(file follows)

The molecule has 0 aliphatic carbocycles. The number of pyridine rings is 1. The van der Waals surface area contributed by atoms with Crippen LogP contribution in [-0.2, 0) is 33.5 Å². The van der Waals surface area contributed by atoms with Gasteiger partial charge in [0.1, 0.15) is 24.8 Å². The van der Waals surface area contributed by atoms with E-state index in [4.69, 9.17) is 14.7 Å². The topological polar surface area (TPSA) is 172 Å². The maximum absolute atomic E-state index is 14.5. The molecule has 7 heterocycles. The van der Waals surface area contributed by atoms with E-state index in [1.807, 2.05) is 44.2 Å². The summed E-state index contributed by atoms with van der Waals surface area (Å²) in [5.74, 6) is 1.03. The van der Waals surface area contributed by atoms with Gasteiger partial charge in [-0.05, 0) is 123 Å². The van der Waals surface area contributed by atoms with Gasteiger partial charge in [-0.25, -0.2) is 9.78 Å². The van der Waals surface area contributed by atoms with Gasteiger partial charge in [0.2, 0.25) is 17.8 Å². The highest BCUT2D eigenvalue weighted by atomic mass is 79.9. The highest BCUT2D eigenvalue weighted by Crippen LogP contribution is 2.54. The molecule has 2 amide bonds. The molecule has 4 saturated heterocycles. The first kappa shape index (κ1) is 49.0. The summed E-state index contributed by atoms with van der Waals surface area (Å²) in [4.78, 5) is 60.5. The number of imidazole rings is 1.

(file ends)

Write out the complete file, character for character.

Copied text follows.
The molecule has 0 aliphatic carbocycles. The number of pyridine rings is 1. The van der Waals surface area contributed by atoms with Crippen LogP contribution in [-0.2, 0) is 33.5 Å². The van der Waals surface area contributed by atoms with Gasteiger partial charge in [0.1, 0.15) is 24.8 Å². The van der Waals surface area contributed by atoms with E-state index in [4.69, 9.17) is 14.7 Å². The topological polar surface area (TPSA) is 172 Å². The maximum absolute atomic E-state index is 14.5. The molecule has 7 heterocycles. The van der Waals surface area contributed by atoms with E-state index in [1.807, 2.05) is 44.2 Å². The summed E-state index contributed by atoms with van der Waals surface area (Å²) in [5.74, 6) is 1.03. The van der Waals surface area contributed by atoms with Gasteiger partial charge in [-0.05, 0) is 123 Å². The van der Waals surface area contributed by atoms with Gasteiger partial charge in [-0.25, -0.2) is 9.78 Å². The van der Waals surface area contributed by atoms with Gasteiger partial charge in [0.2, 0.25) is 17.8 Å². The highest BCUT2D eigenvalue weighted by atomic mass is 79.9. The highest BCUT2D eigenvalue weighted by Crippen LogP contribution is 2.54. The molecule has 2 amide bonds. The molecule has 4 saturated heterocycles. The first kappa shape index (κ1) is 49.0. The summed E-state index contributed by atoms with van der Waals surface area (Å²) in [4.78, 5) is 60.5. The number of imidazole rings is 1.